In the late Ď80ís, Wayne bought a Chevy Monza that had been run and crashed earlier in the year. "I spent ten months putting it together and then I raced it in Super Gas, Super Street and in some bracket classes. I had some success with it." Which, I believe, brings us up to his present car, a gorgeous 1927 Ford Roadster that runs in Super Gas. Wayne saw the car advertised in National Dragster and decided that this would be his next ride. I mean, itís no Studebaker, but it would have to do. With its unique, pink and green paint job, it isnít hard to find Wayneís car in the pits. "Thatís the color it was when I bought it," he told me, "and I liked it so I left it alone." In addition to the color, the car has the best of everything, including a 454 engine, all the electronics, a beautifully chromed roll cage, and the rest of the stuff that goes into todayís, average Super Gas car. And Wayne, a self-taught mechanic, does all of the work on the car himself. "Other than the trans, which Joe "D" built (referring to New Jerseyís Joe DiPasquale), I do all the work myself It runs well and I freshen it up every winter."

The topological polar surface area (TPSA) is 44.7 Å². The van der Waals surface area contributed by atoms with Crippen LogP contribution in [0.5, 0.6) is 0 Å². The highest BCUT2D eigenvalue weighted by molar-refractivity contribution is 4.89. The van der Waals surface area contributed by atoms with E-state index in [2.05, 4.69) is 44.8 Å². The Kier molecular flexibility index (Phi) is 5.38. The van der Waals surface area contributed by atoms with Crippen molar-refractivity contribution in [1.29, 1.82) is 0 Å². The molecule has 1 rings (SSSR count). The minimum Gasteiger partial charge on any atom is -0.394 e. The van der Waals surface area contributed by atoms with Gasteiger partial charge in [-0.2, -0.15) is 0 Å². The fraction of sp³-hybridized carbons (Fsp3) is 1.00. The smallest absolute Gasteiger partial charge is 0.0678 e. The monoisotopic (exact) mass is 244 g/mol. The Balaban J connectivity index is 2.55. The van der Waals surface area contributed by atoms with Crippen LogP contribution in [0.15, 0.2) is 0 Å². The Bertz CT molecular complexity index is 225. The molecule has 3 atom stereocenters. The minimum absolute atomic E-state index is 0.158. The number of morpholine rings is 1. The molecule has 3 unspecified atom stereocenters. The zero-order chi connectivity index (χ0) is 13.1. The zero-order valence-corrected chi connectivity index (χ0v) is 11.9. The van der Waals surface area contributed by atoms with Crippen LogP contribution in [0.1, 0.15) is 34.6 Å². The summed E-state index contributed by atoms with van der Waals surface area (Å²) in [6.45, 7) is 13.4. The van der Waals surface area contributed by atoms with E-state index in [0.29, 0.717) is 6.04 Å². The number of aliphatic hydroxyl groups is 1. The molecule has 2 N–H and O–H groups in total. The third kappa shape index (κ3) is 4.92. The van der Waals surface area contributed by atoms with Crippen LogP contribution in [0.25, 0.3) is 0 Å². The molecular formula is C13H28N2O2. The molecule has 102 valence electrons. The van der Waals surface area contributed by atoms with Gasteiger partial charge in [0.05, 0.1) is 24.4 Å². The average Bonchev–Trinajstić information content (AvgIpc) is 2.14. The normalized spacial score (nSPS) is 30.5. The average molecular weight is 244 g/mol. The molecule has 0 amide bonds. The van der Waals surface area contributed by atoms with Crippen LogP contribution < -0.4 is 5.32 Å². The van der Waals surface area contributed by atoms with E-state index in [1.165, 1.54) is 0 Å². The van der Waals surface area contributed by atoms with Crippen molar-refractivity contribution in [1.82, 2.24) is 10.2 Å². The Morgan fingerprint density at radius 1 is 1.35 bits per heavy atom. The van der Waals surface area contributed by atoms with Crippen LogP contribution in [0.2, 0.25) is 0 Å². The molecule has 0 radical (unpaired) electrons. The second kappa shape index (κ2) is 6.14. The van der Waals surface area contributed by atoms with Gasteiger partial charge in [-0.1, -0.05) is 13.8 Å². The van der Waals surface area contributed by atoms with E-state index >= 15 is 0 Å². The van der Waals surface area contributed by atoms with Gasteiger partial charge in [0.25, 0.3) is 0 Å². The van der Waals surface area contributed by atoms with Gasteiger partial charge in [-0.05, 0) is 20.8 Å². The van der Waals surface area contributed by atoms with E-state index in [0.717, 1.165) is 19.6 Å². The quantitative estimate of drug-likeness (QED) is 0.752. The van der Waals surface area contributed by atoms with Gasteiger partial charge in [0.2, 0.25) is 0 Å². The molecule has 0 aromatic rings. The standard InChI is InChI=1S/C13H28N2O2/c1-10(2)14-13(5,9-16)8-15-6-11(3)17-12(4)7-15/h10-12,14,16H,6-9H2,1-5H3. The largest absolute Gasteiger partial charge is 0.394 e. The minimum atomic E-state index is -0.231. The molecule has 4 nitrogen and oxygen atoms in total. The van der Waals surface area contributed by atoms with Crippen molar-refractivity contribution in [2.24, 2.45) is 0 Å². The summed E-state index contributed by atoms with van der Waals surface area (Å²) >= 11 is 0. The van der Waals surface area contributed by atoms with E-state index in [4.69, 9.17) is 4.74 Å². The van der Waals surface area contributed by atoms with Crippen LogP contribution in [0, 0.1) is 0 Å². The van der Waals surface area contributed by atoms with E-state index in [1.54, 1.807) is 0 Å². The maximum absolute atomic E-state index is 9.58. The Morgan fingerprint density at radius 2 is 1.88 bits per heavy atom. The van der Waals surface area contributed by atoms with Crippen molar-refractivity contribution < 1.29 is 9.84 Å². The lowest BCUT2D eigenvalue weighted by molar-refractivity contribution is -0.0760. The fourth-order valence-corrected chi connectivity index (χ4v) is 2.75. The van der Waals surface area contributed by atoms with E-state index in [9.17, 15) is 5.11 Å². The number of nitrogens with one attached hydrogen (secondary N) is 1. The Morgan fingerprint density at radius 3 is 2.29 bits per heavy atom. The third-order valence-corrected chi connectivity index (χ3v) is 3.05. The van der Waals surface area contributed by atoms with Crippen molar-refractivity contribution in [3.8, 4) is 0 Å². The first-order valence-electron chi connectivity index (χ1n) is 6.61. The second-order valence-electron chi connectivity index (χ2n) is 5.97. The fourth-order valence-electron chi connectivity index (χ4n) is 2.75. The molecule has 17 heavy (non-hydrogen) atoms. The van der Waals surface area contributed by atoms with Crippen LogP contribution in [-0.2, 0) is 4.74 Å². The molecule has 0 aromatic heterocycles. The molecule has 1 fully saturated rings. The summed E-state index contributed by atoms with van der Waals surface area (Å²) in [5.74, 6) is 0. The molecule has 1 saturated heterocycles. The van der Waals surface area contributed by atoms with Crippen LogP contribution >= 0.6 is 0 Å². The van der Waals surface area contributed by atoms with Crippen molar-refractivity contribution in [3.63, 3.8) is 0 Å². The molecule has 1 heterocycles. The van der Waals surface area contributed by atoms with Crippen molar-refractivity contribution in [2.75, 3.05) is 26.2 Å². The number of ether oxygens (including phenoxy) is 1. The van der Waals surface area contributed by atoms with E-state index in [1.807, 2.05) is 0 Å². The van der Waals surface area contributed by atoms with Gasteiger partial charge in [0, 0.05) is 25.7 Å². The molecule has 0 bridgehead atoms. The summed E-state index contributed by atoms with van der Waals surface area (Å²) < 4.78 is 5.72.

Wayne, like so many other drag racers, wishes that he had more time to go to the track, but, right now, heís happy working as the manager at Morganís Tire Service in Burlington, New Jersey (no exit!), where he has been for about two years, now. "As much as Iíd like to be racing more," he said, "Iím very fortunate to have a good job. I grew up with Harold and Paul Morgan, we went to school together, and Iím glad that I can help them out." The Morgan Tire Service, by the way, is a full service shop that has 13 bays, and handles between fifty and sixty jobs a day. And, now that heís working for his old classmates, Wayne realizes that his dad was right when he said that a good education would, eventually pay off. Actually, one of Wayneís best stories is about his days in school. "My sister was a teacher at the school I was attending, so I told all my buddies to take her class and that Iíd put in a good word for them." Whether he did that, or not, Wayne never told me, but he day say that his sister flunked him in class. "I was always day dreaming, thinking about racing, and I just figured sheíd give me a good mark. Well, I was wrong. And when I told my dad that my sister flunked me, he said, "She didnít flunk you, you did.í" You gotta love dadís, donít you?